Efren “Bata” Reyes didn’t even bother to pack away his cue sticks into his leather case. He simply gathered the two wooden tools of his trade in his hand--tools which over a 40 year period have made him a revered legend worldwide--and walked straight out of the brightly lit TV table arena, into the lobby and then out of the Kaohsiung Business Exhibition Center and into the warm dark night of southern Taiwan.
Briefly, this defeated master of all pool stopped to unscrew the sticks, then continued on, completely unnoticed by the few fans and fellow players who were standing outside. Down the sidewalk he went, step after purposeful step, a forlorn and lonely figure, disappearing into the darkness and the sanctuary of a hotel room three blocks away.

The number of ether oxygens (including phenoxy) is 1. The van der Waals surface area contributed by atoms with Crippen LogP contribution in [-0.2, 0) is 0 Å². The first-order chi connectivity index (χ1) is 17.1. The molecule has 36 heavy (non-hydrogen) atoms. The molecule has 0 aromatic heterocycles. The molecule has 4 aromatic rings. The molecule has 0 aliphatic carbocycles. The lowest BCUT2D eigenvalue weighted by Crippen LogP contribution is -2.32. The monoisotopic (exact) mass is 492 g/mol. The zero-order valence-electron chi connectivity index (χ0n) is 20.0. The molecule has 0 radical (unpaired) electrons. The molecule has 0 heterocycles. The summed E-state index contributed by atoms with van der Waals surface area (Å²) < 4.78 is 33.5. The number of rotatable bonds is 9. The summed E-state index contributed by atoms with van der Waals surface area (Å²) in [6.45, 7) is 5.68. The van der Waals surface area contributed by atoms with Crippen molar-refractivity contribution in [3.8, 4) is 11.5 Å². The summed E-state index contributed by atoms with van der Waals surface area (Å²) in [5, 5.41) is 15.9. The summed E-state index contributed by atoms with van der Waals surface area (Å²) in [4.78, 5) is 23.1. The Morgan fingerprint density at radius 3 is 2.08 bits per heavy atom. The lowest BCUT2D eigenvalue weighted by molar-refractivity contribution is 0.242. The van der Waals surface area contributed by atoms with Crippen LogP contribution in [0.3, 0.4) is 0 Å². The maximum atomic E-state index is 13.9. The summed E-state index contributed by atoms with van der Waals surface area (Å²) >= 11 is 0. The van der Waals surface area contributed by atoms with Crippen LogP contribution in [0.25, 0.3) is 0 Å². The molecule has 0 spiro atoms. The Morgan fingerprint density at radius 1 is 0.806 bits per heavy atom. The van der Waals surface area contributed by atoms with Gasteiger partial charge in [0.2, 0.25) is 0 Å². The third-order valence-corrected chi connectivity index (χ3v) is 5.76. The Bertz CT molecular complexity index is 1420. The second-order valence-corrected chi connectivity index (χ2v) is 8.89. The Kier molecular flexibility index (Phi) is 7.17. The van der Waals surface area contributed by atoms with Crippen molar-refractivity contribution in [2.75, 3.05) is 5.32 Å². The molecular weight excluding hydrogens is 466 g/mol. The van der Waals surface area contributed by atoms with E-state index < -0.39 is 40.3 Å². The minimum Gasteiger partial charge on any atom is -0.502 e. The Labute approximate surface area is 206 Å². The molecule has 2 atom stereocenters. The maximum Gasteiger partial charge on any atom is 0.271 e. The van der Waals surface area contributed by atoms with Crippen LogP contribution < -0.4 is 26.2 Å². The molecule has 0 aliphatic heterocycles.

This was not the way it was supposed to end. The legend, the master, the man whom nearly all other pool players base their proficiency at not just 9-ball, but all billiard games, was, for all intents and purposes, out of the 2005 World Pool Championship (he was officially ousted the following day).
It’s not just that Efren lost. Nobody wins all the time in 9-ball. The game is too wide open, with too much luck and circumstance involved. And the depth of talent worldwide seems to grow exponentially every year.